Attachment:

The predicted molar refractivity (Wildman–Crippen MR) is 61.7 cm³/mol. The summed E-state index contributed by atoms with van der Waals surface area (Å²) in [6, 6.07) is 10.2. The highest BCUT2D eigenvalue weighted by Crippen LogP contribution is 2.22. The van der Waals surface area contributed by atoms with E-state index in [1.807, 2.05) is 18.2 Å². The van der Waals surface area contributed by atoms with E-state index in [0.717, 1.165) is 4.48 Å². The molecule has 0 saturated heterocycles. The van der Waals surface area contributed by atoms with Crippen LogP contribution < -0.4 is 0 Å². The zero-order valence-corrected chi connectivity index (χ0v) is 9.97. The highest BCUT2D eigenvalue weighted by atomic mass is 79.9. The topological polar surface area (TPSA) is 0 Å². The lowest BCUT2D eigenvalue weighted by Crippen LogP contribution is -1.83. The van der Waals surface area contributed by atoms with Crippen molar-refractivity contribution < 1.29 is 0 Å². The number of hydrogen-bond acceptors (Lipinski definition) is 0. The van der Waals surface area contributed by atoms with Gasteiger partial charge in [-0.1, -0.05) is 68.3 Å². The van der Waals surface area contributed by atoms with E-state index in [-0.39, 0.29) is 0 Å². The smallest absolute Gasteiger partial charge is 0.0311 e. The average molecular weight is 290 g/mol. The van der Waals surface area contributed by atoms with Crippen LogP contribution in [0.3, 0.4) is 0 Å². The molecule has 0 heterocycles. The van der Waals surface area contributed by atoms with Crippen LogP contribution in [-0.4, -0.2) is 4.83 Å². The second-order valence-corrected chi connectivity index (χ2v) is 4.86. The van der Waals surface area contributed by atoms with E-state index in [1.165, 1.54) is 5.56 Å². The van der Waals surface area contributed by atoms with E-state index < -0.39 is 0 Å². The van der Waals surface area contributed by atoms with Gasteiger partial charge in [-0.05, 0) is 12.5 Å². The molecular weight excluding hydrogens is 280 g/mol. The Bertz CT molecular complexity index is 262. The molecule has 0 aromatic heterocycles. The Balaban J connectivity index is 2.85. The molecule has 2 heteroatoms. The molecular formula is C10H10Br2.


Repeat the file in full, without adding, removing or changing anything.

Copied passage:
The predicted molar refractivity (Wildman–Crippen MR) is 61.7 cm³/mol. The summed E-state index contributed by atoms with van der Waals surface area (Å²) in [6, 6.07) is 10.2. The highest BCUT2D eigenvalue weighted by Crippen LogP contribution is 2.22. The van der Waals surface area contributed by atoms with E-state index in [1.807, 2.05) is 18.2 Å². The van der Waals surface area contributed by atoms with E-state index in [0.717, 1.165) is 4.48 Å². The molecule has 0 saturated heterocycles. The van der Waals surface area contributed by atoms with Crippen LogP contribution < -0.4 is 0 Å². The zero-order valence-corrected chi connectivity index (χ0v) is 9.97. The highest BCUT2D eigenvalue weighted by atomic mass is 79.9. The topological polar surface area (TPSA) is 0 Å². The lowest BCUT2D eigenvalue weighted by Crippen LogP contribution is -1.83. The van der Waals surface area contributed by atoms with Crippen molar-refractivity contribution < 1.29 is 0 Å². The number of hydrogen-bond acceptors (Lipinski definition) is 0. The van der Waals surface area contributed by atoms with Gasteiger partial charge in [-0.1, -0.05) is 68.3 Å². The van der Waals surface area contributed by atoms with E-state index in [-0.39, 0.29) is 0 Å². The smallest absolute Gasteiger partial charge is 0.0311 e. The average molecular weight is 290 g/mol. The van der Waals surface area contributed by atoms with Crippen LogP contribution in [0.3, 0.4) is 0 Å². The molecule has 0 heterocycles. The van der Waals surface area contributed by atoms with Crippen LogP contribution in [-0.4, -0.2) is 4.83 Å². The second-order valence-corrected chi connectivity index (χ2v) is 4.86. The van der Waals surface area contributed by atoms with E-state index in [1.165, 1.54) is 5.56 Å². The van der Waals surface area contributed by atoms with E-state index < -0.39 is 0 Å². The van der Waals surface area contributed by atoms with Gasteiger partial charge in [-0.05, 0) is 12.5 Å². The molecular weight excluding hydrogens is 280 g/mol. The Bertz CT molecular complexity index is 262. The molecule has 0 aromatic heterocycles. The Balaban J connectivity index is 2.85. The molecule has 2 heteroatoms. The molecular formula is C10H10Br2.